Open main menu

Page:Popular Science Monthly Volume 4.djvu/14

This page has been validated.

University of Cambridge: "I conclude, then," says Mr. W. G. Clark, "that the first subject of study must be the same for all, and that it is no valid objection to any subject to affirm that it is dry and distasteful, but, on the contrary, a strong recommendation. It cannot be denied that this condition is amply satisfied by the Latin accidence, as exhibited in our time-honored and much-abused text-books. . . . The question arises where, besides the Latin grammar, we can find any other subject equally dry, and by consequence as powerfully tonic to the juvenile mind, which recommends itself as deserving in lieu thereof to form the basis of education by its general applicability and greater fertility of after-results. Except the Greek language, which, from its intimate connection with the Latin in structure and literature, is a necessary complement to it, and not a possible substitute for it, I know of none."[1]

Here we have the very essence of what I have denominated the grindstone-theory. I think that a truer philosophy has exploded these fallacies, and well-nigh obliterated that artificial line of distinction between studies for use and studies for discipline. True education remains and must remain forever a discipline; but juster views in regard to the nature of the youthful mind are beginning to show us that that discipline is of the nature of a nutritive rather than a curative process, and that the disgust felt by the recipient for the means employed is no measure of their disciplinary value. We are discovering that the idea of discipline inheres not in the nature of certain particular subjects, distinguishing them from all others which are non-disciplinary and merely utilitarian, but in the right method of teaching all subjects; and the question, whether at any particular period or stage of progress a subject is to be used for purposes of mental discipline, depends not at all upon the question whether it belongs to one or the other of two imaginary classes, the disciplinary and the non-disciplinary, but upon the quite different questions whether the study is valuable in itself, and whether it is suited to that particular stage of the pupil's mental progress. If so, and if rightly taught, it will then be sure to be the right discipline.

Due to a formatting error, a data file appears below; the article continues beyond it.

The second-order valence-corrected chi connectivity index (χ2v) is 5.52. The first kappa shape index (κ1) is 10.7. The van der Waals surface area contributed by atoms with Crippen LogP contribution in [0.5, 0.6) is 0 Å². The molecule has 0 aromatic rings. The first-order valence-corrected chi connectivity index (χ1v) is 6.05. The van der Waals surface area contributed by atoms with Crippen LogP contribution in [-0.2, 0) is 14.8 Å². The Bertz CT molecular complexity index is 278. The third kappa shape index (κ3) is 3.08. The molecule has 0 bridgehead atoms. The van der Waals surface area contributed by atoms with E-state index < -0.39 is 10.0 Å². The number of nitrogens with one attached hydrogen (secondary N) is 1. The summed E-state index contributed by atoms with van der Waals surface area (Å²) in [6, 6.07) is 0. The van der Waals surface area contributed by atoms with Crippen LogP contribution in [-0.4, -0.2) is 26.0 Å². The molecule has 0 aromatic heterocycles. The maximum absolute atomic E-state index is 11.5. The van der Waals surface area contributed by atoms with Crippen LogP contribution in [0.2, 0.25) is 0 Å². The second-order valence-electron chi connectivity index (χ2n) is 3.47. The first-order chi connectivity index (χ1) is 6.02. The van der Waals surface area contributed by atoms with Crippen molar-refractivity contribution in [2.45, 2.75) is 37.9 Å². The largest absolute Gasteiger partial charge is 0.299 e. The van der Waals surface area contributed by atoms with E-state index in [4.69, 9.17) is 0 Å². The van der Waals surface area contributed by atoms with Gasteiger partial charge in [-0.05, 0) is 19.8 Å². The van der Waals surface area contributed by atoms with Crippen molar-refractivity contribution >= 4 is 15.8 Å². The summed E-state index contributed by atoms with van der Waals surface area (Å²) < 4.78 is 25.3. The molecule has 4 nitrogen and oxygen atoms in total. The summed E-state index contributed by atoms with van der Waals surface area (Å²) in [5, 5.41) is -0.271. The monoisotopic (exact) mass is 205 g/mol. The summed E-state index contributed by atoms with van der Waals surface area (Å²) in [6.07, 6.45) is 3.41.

This change in our education-philosophy has brought with it a corresponding change in our scale and estimate of the relative value of various studies as the instruments and materials of education; and, I think, we have almost heard the last of the doctrine that abstract grammar and abstract mathematics are the divinely-appointed whetstones and sharpeners of the youthful mind, and hence of the system which makes a compulsory study of the Greek and Latin languages the only gate of admission to the privileges of the higher education. In place of that very simple but most unphilosophical doctrine, I trust that a truer psychology is providing us with a course of liberal study, based upon correcter notions in regard to the laws of mental develop-

  1. "Cambridge Essays," for 1855.